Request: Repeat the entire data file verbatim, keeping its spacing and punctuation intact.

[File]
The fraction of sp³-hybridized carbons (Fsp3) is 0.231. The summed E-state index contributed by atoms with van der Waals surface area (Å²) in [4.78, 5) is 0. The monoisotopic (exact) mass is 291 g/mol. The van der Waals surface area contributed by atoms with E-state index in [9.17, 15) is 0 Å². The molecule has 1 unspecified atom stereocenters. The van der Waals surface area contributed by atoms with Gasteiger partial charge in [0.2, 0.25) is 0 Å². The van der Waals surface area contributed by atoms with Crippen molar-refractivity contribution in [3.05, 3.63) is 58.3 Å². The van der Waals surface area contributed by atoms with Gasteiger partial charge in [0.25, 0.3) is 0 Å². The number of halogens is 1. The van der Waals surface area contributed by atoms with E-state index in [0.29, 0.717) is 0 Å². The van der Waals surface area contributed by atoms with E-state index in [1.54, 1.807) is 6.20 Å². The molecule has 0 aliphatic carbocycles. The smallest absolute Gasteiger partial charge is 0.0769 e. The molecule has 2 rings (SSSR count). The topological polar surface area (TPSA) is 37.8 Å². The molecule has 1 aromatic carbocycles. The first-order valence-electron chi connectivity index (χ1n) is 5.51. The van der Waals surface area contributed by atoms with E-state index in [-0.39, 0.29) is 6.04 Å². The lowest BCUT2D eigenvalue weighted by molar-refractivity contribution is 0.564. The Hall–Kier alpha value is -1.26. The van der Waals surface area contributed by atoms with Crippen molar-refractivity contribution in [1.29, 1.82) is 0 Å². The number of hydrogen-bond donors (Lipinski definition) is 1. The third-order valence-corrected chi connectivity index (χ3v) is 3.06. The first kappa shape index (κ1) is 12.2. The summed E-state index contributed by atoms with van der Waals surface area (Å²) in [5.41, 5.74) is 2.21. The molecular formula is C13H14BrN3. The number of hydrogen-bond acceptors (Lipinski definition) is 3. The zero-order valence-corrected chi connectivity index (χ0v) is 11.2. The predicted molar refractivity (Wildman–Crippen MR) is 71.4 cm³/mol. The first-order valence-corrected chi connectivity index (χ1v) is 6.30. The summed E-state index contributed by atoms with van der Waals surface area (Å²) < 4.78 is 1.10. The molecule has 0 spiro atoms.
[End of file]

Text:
The fraction of sp³-hybridized carbons (Fsp3) is 0.231. The summed E-state index contributed by atoms with van der Waals surface area (Å²) in [4.78, 5) is 0. The monoisotopic (exact) mass is 291 g/mol. The van der Waals surface area contributed by atoms with E-state index in [9.17, 15) is 0 Å². The molecule has 1 unspecified atom stereocenters. The van der Waals surface area contributed by atoms with Gasteiger partial charge in [0.2, 0.25) is 0 Å². The van der Waals surface area contributed by atoms with Crippen molar-refractivity contribution in [3.05, 3.63) is 58.3 Å². The van der Waals surface area contributed by atoms with Gasteiger partial charge in [0.25, 0.3) is 0 Å². The number of halogens is 1. The van der Waals surface area contributed by atoms with E-state index in [0.29, 0.717) is 0 Å². The van der Waals surface area contributed by atoms with E-state index in [1.54, 1.807) is 6.20 Å². The molecule has 0 aliphatic carbocycles. The smallest absolute Gasteiger partial charge is 0.0769 e. The molecule has 2 rings (SSSR count). The topological polar surface area (TPSA) is 37.8 Å². The molecule has 1 aromatic carbocycles. The first-order valence-electron chi connectivity index (χ1n) is 5.51. The van der Waals surface area contributed by atoms with E-state index in [-0.39, 0.29) is 6.04 Å². The lowest BCUT2D eigenvalue weighted by molar-refractivity contribution is 0.564. The Hall–Kier alpha value is -1.26. The van der Waals surface area contributed by atoms with Crippen molar-refractivity contribution in [1.29, 1.82) is 0 Å². The number of hydrogen-bond donors (Lipinski definition) is 1. The third-order valence-corrected chi connectivity index (χ3v) is 3.06. The first kappa shape index (κ1) is 12.2. The summed E-state index contributed by atoms with van der Waals surface area (Å²) in [5.41, 5.74) is 2.21. The molecular formula is C13H14BrN3. The number of hydrogen-bond acceptors (Lipinski definition) is 3. The zero-order valence-corrected chi connectivity index (χ0v) is 11.2. The predicted molar refractivity (Wildman–Crippen MR) is 71.4 cm³/mol. The first-order valence-corrected chi connectivity index (χ1v) is 6.30. The summed E-state index contributed by atoms with van der Waals surface area (Å²) < 4.78 is 1.10. The molecule has 0 spiro atoms.